Marek Felšöci

Installing Python modules on Guix

On GNU Guix [1], software binaries are stored under /gnu/store/ which is a read-only file system. Therefore, when installing a Python module, such as gcvb [2], simply invoking pip install does not work as it can not access the Python directories in /gnu/store/ for writing. In this post, I tackle all the issues faced during the installation of the gcvb benchmarking module but, it may help you install other Python modules as well.

Rather unknown outside of a restrained group of users, the gcvb module is not available as a standalone package through Guix channels and can not be installed using guix install python-gcvb. This means that, one needs to manually write the Guix package definition for gcvb in order to be able to install the module on Guix like in the case of any other custom package.

Defining gcvb as a Guix package

Dealing with dependencies

Before writing the definition of the gcvb module itself, I must deal with its dependencies. gcvb requires two other Python modules to work, pyyaml and dash-bootstrap-components. Usually, the dependency modules are listed in the file of the target module with the install_requires, setup_requires, tests_require, extras_require keywords. Although, you may discover other dependencies during the build phase of the package based on the error messages you may get.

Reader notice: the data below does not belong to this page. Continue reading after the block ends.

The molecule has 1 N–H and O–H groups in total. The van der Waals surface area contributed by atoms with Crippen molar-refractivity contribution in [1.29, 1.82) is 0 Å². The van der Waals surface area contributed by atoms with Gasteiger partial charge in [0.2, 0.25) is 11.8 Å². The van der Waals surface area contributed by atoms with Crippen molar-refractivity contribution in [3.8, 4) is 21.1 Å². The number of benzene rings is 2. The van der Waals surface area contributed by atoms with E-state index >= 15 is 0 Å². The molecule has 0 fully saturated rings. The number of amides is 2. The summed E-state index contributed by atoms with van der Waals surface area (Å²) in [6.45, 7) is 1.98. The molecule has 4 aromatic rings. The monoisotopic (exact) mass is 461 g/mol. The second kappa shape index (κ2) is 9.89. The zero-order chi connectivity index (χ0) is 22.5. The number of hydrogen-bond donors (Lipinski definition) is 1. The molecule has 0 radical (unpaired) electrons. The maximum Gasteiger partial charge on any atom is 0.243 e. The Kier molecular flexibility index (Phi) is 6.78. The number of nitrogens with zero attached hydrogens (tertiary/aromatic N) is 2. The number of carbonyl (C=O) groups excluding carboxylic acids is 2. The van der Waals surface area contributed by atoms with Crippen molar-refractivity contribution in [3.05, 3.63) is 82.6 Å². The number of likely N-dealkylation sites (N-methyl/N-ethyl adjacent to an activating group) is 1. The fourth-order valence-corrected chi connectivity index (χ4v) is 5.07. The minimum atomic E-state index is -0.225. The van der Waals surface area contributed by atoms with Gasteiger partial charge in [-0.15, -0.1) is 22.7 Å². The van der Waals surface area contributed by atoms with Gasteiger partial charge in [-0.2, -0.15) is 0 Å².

This module is directly available from the official Guix channel. As such, it can be installed it the usual way using

guix install python-pyyaml

Note that, the name of the packages corresponding to Python modules is usually preceded by python-.


This module can not be directly installed using guix install. Nevertheless, it is available through This makes possible to use the guix import command to generate the corresponding Guix package description. The -r option tells the command to do the same for all of its dependencies as well.

guix import pypi dash-bootstrap-components -r

Eventually, I save the output of the previous command to a Scheme file, i. e. gcvb.scm, for later use.


At this point, I can define the gcvb package itself by adding the following at the end of the gcvb.scm file.

(define-public gcvb
    (name "gcvb")
    (version "0.0.1")
    (source (origin
        (method git-fetch)
        (uri (git-reference
          (url "")
          (commit "a62cd85c5e631524fcade39542e992f5cec577fd")))
    (build-system python-build-system)
     `(("PyYAML" ,python-pyyaml)))
     `(("python-dash-bootstrap-components" ,python-dash-bootstrap-components)))
    (home-page "")
    (synopsis "Python 3 module aiming at facilitating non-regression, validation
and benchmarking of simulation codes")
      "gcvb (generate compute validate benchmark) is a Python 3 module aiming at
facilitating non-regression, validation and benchmarking of simulation codes.
gcvb is not a complete tool of continuous integration (CI). It is rather a
component of the testing part of a CI workflow. It can compare the different
metrics of your computation with references that can be a file, depends of the
'configuration' or are absolute.")
    (license license:x11)))